It's way too early to know if there is a new Mr. October on Oakland's horizon, but it's at least worth keeping an eye on the A's Yoenis Cespedes this month.
In Game 1 of the American League Division Series against the Tigers, the A's left fielder shrugged off the effects of a sore right shoulder to triple and hit a two-run homer, producing the only runs the A's scored in a 3-2 loss.
He came back with a pair of singles in Game 2, the second of which touched off the winning rally that culminated with Cespedes scoring from third base on Stephen Vogt's bases-loaded single for a 1-0 win.
Those were the sixth and seventh games in Cespedes' short post-season career. But they added to a base that has the chance to be molded into a towering legacy in baseball's center stage month.
Cespedes has hit in all seven of his postseason games while averaging .370 with an OPS of 1.006. Small sample size or not, those are impressive numbers.
There are some players who are just built for the spotlight, and Cespedes seems to be one of those. He floundered for most of the season, but when there was a chance that the A's might not make the playoffs, Cespedes shrugged off September shoulder issues to average .314 with six homers. For a little perspective, his best average in the five previous months was .237 in July.
In his first September pennant drive in 2012, he had seven homers and 19 RBIs as the A's chased down the Rangers.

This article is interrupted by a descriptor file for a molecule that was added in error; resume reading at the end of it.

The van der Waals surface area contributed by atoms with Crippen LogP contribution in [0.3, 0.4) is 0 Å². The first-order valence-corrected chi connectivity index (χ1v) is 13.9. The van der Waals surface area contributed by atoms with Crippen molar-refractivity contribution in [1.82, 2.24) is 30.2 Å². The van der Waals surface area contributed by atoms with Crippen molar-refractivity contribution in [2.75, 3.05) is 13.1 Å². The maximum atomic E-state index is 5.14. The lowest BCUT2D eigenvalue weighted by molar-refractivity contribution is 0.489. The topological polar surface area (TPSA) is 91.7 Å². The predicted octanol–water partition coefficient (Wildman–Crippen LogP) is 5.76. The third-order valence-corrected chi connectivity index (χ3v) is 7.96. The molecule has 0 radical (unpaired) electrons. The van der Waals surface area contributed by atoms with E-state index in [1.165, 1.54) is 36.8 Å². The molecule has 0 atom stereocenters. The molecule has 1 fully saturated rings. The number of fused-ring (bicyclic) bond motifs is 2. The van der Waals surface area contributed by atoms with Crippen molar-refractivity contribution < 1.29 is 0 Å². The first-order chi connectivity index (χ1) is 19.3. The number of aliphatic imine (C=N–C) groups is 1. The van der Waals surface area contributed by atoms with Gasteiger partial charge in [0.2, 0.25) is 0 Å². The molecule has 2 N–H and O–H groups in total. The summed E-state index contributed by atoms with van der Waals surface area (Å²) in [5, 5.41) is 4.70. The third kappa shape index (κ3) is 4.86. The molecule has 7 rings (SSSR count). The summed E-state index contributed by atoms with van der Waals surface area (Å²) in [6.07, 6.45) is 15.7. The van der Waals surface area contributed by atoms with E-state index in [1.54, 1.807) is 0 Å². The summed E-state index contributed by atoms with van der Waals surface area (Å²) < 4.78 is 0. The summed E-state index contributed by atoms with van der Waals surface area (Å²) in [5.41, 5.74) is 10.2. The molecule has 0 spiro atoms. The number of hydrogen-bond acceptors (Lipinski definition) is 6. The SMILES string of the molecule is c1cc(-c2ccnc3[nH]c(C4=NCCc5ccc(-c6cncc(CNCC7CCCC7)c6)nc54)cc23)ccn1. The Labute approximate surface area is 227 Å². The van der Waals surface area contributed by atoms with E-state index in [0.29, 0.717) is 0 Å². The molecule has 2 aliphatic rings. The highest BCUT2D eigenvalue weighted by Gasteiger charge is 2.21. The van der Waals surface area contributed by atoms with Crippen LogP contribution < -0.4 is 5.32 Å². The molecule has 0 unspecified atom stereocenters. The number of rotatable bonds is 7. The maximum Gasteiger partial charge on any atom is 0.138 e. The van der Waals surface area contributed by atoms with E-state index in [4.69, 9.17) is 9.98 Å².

There are some classically great hitters who have wilted on the big stage. Just last year Robinson Cano of the Yankees was a woeful 3-for-40 in the playoffs. A's RBI machine Miguel Tejada was 2-for-23 after having racked up 70 extra base hits and 106 RBIs in the 2003 season. Manny Ramirez drove in 165 runs in the 1998 season for the Indians, then went 1-for-18 in the playoffs.
Not to tell A's manager Bob Melvin how to work his lineup, but he'd be well advised to support Cespedes by keeping Seth Smith in the lineup as the DH for the next few games. Smith had two hits Saturday, both following Cespedes hits. The second set up the winning run, and Cespedes could use the threat of a hot, productive bat behind him to get better pitches to hit.
All Smith did was hit .393 in September, even when he couldn't get in the lineup every day. He only played in 15 games and started just seven of those, but .393 is going to get respect from the other side. That can only help Cespedes.
Not that it particularly means anything, but members of the A's starting lineup hit .522 (12 for 23) when they were batting in front of Smith during his September hot streak. Add in Cespedes on Saturday and it's 14-for-27, .518).
Whatever, the A's can do to get Cespedes to get better pitches to hit is a terrific idea.
After all, it's October.